Benefits Counselor Sets Things Right

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James receives Social Security Disability Insurance (SSDI) benefits and works as a full-time janitor on a ServiceSource Delaware (SSDE) government contract. A short while back he received notification that his disability benefits payments were being terminated due to his earnings being above the allotted amount approved by SSDI, or what the federal government considers substantial earnings.

James was struggling to pay all his bills. Enter Maria Luna-Medina, SSDE Certified Benefits Counselor & Financial Coach. In consultation with James’ supervisors, Maria was able to identify “applicable work incentives” based on accommodations, or supports due to his disability, that James needs to perform on his job. These accommodations are classified as an “employer subsidy,” the value of which reduces the earnings SSDI uses in determining government benefit eligibility. With assistance from Maria, the proper paperwork was submitted requesting that the employer subsidy be applied retroactively (back to 2015). To James’ relief his request was accepted; the over-payment forgiven; and benefits were reinstated. As it stands today, James is knowledgeable about work incentives available to him and his responsibility to report his income to maintain eligibility while he works. With the financial “bump in the road” attended to and a better plan in play, James welcomes a renewed peace of mind.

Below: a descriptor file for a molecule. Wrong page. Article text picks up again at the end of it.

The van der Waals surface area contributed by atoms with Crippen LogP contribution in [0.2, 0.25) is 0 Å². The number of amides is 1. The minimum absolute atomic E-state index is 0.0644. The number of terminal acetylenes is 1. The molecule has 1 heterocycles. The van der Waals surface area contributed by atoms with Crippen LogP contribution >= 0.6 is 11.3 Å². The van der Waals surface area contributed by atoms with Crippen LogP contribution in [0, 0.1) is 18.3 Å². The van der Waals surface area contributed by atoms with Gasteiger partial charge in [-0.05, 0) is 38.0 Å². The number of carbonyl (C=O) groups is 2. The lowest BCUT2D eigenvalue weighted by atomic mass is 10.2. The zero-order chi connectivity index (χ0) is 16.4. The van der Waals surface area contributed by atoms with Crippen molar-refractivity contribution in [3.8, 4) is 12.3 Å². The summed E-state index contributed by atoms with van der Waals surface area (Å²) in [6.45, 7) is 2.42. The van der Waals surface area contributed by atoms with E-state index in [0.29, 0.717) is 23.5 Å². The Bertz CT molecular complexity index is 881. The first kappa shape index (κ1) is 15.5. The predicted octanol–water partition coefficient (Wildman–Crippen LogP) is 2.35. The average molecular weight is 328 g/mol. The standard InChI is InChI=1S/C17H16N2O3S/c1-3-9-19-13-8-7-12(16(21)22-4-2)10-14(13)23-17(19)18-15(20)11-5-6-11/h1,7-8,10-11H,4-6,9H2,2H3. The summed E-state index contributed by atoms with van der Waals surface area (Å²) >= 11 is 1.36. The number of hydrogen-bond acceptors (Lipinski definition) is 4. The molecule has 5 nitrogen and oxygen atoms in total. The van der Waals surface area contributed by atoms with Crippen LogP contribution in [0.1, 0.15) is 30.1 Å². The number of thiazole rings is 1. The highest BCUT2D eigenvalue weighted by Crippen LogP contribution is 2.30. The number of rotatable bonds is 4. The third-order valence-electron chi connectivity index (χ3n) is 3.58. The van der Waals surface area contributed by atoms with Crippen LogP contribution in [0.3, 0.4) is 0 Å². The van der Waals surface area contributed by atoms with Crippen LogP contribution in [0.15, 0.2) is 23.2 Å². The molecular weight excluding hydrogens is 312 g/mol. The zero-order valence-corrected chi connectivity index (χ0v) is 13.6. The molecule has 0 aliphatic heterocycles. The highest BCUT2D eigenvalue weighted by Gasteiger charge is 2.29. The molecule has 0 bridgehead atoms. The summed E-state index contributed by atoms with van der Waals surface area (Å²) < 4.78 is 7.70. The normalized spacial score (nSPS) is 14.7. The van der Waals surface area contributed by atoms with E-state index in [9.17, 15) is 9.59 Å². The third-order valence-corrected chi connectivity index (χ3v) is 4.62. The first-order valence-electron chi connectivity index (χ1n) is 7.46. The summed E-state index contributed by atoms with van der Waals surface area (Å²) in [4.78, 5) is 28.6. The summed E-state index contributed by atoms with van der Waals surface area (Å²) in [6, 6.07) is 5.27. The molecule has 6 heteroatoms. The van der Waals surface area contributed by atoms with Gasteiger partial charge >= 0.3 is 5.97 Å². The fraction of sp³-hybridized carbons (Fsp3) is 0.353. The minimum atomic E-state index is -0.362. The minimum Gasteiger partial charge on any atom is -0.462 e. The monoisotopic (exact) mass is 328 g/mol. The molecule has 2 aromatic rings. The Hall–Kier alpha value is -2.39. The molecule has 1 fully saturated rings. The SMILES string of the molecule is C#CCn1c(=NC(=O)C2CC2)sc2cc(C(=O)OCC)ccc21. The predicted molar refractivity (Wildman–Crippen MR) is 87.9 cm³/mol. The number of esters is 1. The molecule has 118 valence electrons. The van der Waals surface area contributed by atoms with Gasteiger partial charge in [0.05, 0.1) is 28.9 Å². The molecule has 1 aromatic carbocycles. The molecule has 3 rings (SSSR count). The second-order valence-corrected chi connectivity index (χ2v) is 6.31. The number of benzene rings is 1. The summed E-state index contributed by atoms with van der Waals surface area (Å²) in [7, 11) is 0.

James’ story fits appropriately this month. In 2015, President Barack Obama proclaimed April as National Financial Capability Month “to renew our efforts to support the informed financial decisions that will open doors into the middle class and help ensure economic security for all.” As stated in the Presidential Proclamation, “Financial literacy enables people of all ages to make smart choices and set goals to protect their hard-earned income.”

President Donald J. Trump has continued the tradition. “My Administration will work with committed organizations in all sectors to improve financial education and share best practices so that all Americans ‑‑ no matter their income, education, or background ‑‑ have the capability to make sound financial decisions.”

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